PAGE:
Sunday, 4 October 2015

Oliver Twist by Charles Dickens (1837-8)

Originally Written in 2008

"Please sir, can I have some more?"

These are among the most memorable words of English literature, and memorable is an apt word to refer to Dickens' second novel, Oliver Twist, in many ways the most popular of his works. That's no doubt in part due to the (outstanding) 1968 Lionel Bart musical, which made the storyline the mainstay of every primary school End of Year Show from now until doomsday, but there are also a ridiculously large number of film and TV adaptations, and, perhaps on a more basic level, Oliver Twist is a cracking adventure novel with an enjoyable pace and a host of riotous characters.

It also boasts the first appearance of several recurring Dickens tropes. The story is not at all unlike a Shakespeare play in elements of its theatricality, which is perhaps what separates it most from The Pickwick Papers. Dickens was a renowned lover of the theatre, and when he had a spare moment he would write plays voraciously, although they are little remembered now. Characters in Dickens novels have the most dramatic of entrances, storming on and off the "stage" in a way most guaranteed to whip up the excitement of his readers. And they are a strong cast of characters, from the destitute orphan hero to the gruff and taciturn Bill Sikes (Oliver Reed growling "you avaricious old skeleton" is seared into my childhood memory) to the I'm-a-baddie-but-you-love-me-really Fagin, to the immensely sympathetic Nancy.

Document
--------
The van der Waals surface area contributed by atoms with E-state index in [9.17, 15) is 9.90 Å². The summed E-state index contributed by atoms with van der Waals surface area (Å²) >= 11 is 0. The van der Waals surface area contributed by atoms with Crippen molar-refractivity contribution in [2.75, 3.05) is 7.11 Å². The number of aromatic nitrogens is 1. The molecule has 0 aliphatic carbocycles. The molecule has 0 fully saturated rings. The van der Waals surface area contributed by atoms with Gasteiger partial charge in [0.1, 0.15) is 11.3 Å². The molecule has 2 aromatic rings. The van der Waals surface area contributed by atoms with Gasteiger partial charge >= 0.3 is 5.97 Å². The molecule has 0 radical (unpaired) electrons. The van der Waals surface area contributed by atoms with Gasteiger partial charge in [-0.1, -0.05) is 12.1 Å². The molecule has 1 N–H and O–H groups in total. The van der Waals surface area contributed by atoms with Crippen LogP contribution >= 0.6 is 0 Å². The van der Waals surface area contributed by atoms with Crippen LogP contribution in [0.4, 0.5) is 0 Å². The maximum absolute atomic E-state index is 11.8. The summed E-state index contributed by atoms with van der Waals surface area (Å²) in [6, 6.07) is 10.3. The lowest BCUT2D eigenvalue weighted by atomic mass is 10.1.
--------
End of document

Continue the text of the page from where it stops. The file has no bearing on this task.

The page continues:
Twist also sees the debut of telling the life of one key character, which will preoccupy Dickens in sagas like David Copperfield, Little Dorrit and Great Expectations. We follow Oliver as he journeys through the different avenues of London, encountering troops of vagabonds, grumpy beadles, and the kindly Mr Brownlow. Oliver is our way in - our identification figure, if you will.

As mentioned above, this is quite possibly the Dickens novel that it is easiest to get one's teeth into, especially if you are relatively unacquainted with Dickens but have already seen the musical. It is particularly great for children, likely as they are to relate to the title character and the more mischievous rogues like the Artful Dodger. With his first novel, Dickens chose to make the public of the 1830s roar with laughter; but for his second, he chose to "show the principles of God surviving through every adverse circumstance". Certainly, this tale of social misery and brutality is counterpointed with a searing compassion, and that is what makes it all the greater.

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